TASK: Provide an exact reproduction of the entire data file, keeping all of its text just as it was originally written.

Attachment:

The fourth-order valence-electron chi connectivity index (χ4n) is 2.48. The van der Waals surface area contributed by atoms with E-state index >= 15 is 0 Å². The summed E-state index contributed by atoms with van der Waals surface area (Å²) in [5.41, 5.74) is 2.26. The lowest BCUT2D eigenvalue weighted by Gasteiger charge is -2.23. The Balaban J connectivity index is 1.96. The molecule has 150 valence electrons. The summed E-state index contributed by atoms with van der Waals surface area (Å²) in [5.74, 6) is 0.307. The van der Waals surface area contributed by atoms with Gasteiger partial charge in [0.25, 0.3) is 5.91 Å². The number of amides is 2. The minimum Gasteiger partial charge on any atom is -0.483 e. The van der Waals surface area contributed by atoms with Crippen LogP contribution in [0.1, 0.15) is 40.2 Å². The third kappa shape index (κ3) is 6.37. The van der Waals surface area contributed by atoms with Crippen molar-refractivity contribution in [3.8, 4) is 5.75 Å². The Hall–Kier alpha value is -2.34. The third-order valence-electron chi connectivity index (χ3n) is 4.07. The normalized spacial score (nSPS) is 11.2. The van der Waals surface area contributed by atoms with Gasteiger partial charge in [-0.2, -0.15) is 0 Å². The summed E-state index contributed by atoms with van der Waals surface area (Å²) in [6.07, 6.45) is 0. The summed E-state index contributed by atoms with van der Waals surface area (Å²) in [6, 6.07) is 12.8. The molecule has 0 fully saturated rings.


The fourth-order valence-electron chi connectivity index (χ4n) is 2.48. The van der Waals surface area contributed by atoms with E-state index >= 15 is 0 Å². The summed E-state index contributed by atoms with van der Waals surface area (Å²) in [5.41, 5.74) is 2.26. The lowest BCUT2D eigenvalue weighted by Gasteiger charge is -2.23. The Balaban J connectivity index is 1.96. The molecule has 150 valence electrons. The summed E-state index contributed by atoms with van der Waals surface area (Å²) in [5.74, 6) is 0.307. The van der Waals surface area contributed by atoms with Gasteiger partial charge in [0.25, 0.3) is 5.91 Å². The number of amides is 2. The minimum Gasteiger partial charge on any atom is -0.483 e. The van der Waals surface area contributed by atoms with Crippen LogP contribution in [0.1, 0.15) is 40.2 Å². The third kappa shape index (κ3) is 6.37. The van der Waals surface area contributed by atoms with Crippen molar-refractivity contribution in [3.8, 4) is 5.75 Å². The Hall–Kier alpha value is -2.34. The third-order valence-electron chi connectivity index (χ3n) is 4.07. The normalized spacial score (nSPS) is 11.2. The van der Waals surface area contributed by atoms with Gasteiger partial charge in [-0.2, -0.15) is 0 Å². The summed E-state index contributed by atoms with van der Waals surface area (Å²) in [6.07, 6.45) is 0. The summed E-state index contributed by atoms with van der Waals surface area (Å²) in [6, 6.07) is 12.8. The molecule has 0 fully saturated rings.